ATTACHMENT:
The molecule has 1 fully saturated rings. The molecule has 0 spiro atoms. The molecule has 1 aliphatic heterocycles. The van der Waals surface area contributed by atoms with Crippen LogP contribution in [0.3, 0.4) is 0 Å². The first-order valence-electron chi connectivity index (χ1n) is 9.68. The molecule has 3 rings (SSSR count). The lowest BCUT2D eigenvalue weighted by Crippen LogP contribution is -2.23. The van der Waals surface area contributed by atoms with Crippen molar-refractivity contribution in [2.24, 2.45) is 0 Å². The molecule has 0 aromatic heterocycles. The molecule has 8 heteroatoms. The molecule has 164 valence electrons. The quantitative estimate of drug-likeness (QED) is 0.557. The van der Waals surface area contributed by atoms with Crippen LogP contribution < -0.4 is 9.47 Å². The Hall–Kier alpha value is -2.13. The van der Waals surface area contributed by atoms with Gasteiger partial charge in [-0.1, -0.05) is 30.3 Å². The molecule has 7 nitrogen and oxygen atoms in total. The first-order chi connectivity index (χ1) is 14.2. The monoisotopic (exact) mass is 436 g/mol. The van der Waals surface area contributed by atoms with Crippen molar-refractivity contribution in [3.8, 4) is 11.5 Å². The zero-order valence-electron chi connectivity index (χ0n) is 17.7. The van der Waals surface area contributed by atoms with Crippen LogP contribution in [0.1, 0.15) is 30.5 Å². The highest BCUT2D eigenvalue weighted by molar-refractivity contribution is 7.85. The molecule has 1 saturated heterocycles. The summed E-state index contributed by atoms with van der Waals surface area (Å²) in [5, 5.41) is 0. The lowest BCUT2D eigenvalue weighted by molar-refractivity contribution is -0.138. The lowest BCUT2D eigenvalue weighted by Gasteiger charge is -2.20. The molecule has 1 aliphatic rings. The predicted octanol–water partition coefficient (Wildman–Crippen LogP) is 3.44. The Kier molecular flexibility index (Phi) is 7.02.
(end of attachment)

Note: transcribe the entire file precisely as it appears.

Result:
The molecule has 1 fully saturated rings. The molecule has 0 spiro atoms. The molecule has 1 aliphatic heterocycles. The van der Waals surface area contributed by atoms with Crippen LogP contribution in [0.3, 0.4) is 0 Å². The first-order valence-electron chi connectivity index (χ1n) is 9.68. The molecule has 3 rings (SSSR count). The lowest BCUT2D eigenvalue weighted by Crippen LogP contribution is -2.23. The van der Waals surface area contributed by atoms with Crippen molar-refractivity contribution in [2.24, 2.45) is 0 Å². The molecule has 0 aromatic heterocycles. The molecule has 8 heteroatoms. The molecule has 164 valence electrons. The quantitative estimate of drug-likeness (QED) is 0.557. The van der Waals surface area contributed by atoms with Crippen LogP contribution < -0.4 is 9.47 Å². The Hall–Kier alpha value is -2.13. The van der Waals surface area contributed by atoms with Gasteiger partial charge in [-0.1, -0.05) is 30.3 Å². The molecule has 7 nitrogen and oxygen atoms in total. The first-order chi connectivity index (χ1) is 14.2. The monoisotopic (exact) mass is 436 g/mol. The van der Waals surface area contributed by atoms with Crippen molar-refractivity contribution in [3.8, 4) is 11.5 Å². The zero-order valence-electron chi connectivity index (χ0n) is 17.7. The van der Waals surface area contributed by atoms with Crippen LogP contribution in [0.1, 0.15) is 30.5 Å². The highest BCUT2D eigenvalue weighted by molar-refractivity contribution is 7.85. The molecule has 1 saturated heterocycles. The summed E-state index contributed by atoms with van der Waals surface area (Å²) in [5, 5.41) is 0. The lowest BCUT2D eigenvalue weighted by molar-refractivity contribution is -0.138. The lowest BCUT2D eigenvalue weighted by Gasteiger charge is -2.20. The molecule has 1 aliphatic rings. The predicted octanol–water partition coefficient (Wildman–Crippen LogP) is 3.44. The Kier molecular flexibility index (Phi) is 7.02.